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The 14th Amendment is Obama's Best Option on Debt Ceiling

By Deborah Solomon
January 07, 2013 2:54 PM EST

Washington's penchant for high-stakes drama is now manifesting itself in another fight over the debt limit, with some top Democrats suggesting that President Barack Obama should invoke the 14th Amendment and raise the $16.4 trillion debt ceiling unilaterally.

The White House continues to throw cold water on the idea, saying it doesn't believe the U.S. Constitution gives it authority to bypass Congress when it comes to issuing debt.

The reality is that the White House will be forced to invoke the 14th Amendment if a debt ceiling increase isn't agreed to next month. And it can do this without deploying the nuclear option of issuing new debt absent congressional authorization.

First, the facts: The U.S. reached its $16.4 trillion legal borrowing limit on Dec. 31, prompting the U.S. Treasury Department to begin using so-called extraordinary measures to finance the government and continue making interest payments. To free up money, Treasury can shift government-employee retirement funds out of Treasury securities and into idle cash, withhold year-end interest payments to government trust funds and employ other accounting maneuvers. Those efforts, however, will be exhausted by the end of February, according to the Congressional Budget Office.

Because the U.S. runs a budget deficit, it must borrow money to fund the government, but the authority to borrow more than the current $16.4 trillion limit rests with Congress. Without an increase, the U.S. will be unable to fund its obligations, such as Social Security payments, government salaries, interest on the debt and other expenses. Going down this rabbit hole would lead to a wave of government defaults, forcing the U.S. to violate the full faith and credit pledge it made to investors. The economic toll from such an outcome would make the last recession look like a bubble.

How will the U.S. avoid this scenario? Obama will face a stark choice, one that will invariably lead him to invoke Section 4 of the 14th Amendment. The Reconstruction-era provision was passed to prevent political wrangling over the debt after the Civil War as some feared Southerners returning to Congress would use the public debt to extract political concessions (sound familiar?).

Put simply, the provision requires the president not to put the validity of the public debt into question. (The section's language states: "the validity of the public debt of the United States … shall not be questioned.") That's prompted some Democrats like California Representative Nancy Pelosi, Illinois Senator Richard Durbin and former President Bill Clinton to recommend that the White House invoke the amendment to unilaterally increase the debt limit without Congress' consent.

The White House needn't go that far. As Yale University Law School professor Jack Balkin has pointed out in numerous blog posts, Section 4 means the president is constitutionally obligated to make sure interest payments on the debt continue and that bondholders continue to get paid. Failure to do so would violate the constitution, because it would call into question the validity of U.S. debt.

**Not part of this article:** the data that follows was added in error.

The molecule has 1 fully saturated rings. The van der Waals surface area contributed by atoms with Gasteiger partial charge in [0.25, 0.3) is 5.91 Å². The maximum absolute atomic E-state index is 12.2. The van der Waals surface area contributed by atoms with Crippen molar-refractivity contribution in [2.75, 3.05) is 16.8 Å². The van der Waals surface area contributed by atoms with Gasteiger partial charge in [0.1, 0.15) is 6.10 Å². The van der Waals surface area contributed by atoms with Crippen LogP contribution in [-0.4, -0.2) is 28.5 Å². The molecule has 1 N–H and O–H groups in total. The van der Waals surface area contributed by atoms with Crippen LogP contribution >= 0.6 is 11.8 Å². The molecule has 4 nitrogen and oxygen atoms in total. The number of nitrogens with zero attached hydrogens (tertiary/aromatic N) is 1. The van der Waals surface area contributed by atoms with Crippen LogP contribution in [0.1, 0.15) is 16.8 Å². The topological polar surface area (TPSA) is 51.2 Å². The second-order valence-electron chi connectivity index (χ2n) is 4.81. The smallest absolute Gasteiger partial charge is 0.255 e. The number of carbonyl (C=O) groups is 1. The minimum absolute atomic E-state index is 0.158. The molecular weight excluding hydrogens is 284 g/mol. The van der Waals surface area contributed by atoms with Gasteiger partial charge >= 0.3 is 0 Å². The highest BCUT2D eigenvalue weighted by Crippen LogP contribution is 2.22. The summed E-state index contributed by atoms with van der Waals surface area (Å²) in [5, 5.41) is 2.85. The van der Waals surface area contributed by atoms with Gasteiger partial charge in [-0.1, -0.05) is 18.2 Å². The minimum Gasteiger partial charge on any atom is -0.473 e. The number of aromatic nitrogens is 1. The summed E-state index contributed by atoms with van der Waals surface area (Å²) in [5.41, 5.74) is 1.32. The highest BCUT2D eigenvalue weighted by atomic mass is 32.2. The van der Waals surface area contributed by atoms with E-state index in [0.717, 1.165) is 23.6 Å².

The U.S. could divert as much cash as necessary to make good on its debts and forgo other payments, like Social Security, Medicare and government funding. This, of course, would lead to a partial -- and, absent a debt ceiling increase, a complete -- government shutdown.

Polls consistently show most Americans would blame Republicans for a shutdown, which is why Newt Gingrich -- architect of the 1996 government shutdown -- recently called a debt-ceiling showdown a "dead loser" for the party. Obama will largely be able to absolve himself of liability, saying the U.S. Constitution gave him no choice but to make good on interest payments and that the Republicans' refusal to pay for spending they themselves authorized has triggered an economic tsunami.

The White House should make this course of action crystal clear to the Republican Party, if for no other reason than to hasten a deal. The 2011 debt- ceiling shenanigans will ultimately raise U.S. borrowing costs by $18.9 billion over the next decade. Obama has said he won't negotiate over the debt ceiling, meaning he won't allow Republicans to use the limit as a cudgel to force steep spending cuts. Yet it's hard to see how the White House can avoid another debt- limit showdown without relying on the 14th Amendment. (My colleague Josh Barro has championed reliance on a trillion-dollar coin to similar effect, but let's face it: It ain't gonna happen.)

Unfortunately, the administration doesn't appear ready -- or willing -- to play hardball. White House press secretary Jay Carney has swatted down the idea of using the 14th Amendment to raise the debt ceiling, saying "this administration does not believe that the 14th Amendment gives the president the power to ignore the debt ceiling -- period." And outgoing Treasury Secretary Tim Geithner has said the Treasury doesn't have authority to prioritize payments; it can't pick and choose which bills to pay.

All of this shows why, as Bloomberg View editors have written, more control over the debt ceiling should be given to the president. After all, raising the debt limit is the means by which the U.S. borrows money to pay for existing commitments that Congress itself has already authorized. Lucky for the White House, the Constitution leaves Obama no choice: The president must make good on U.S. debt. That, in turn, will require invoking the 14th Amendment.

(Deborah Solomon is a member of the Bloomberg View editorial board. Follow her on Twitter.)

Read more breaking commentary from Bloomberg View at the Ticker.

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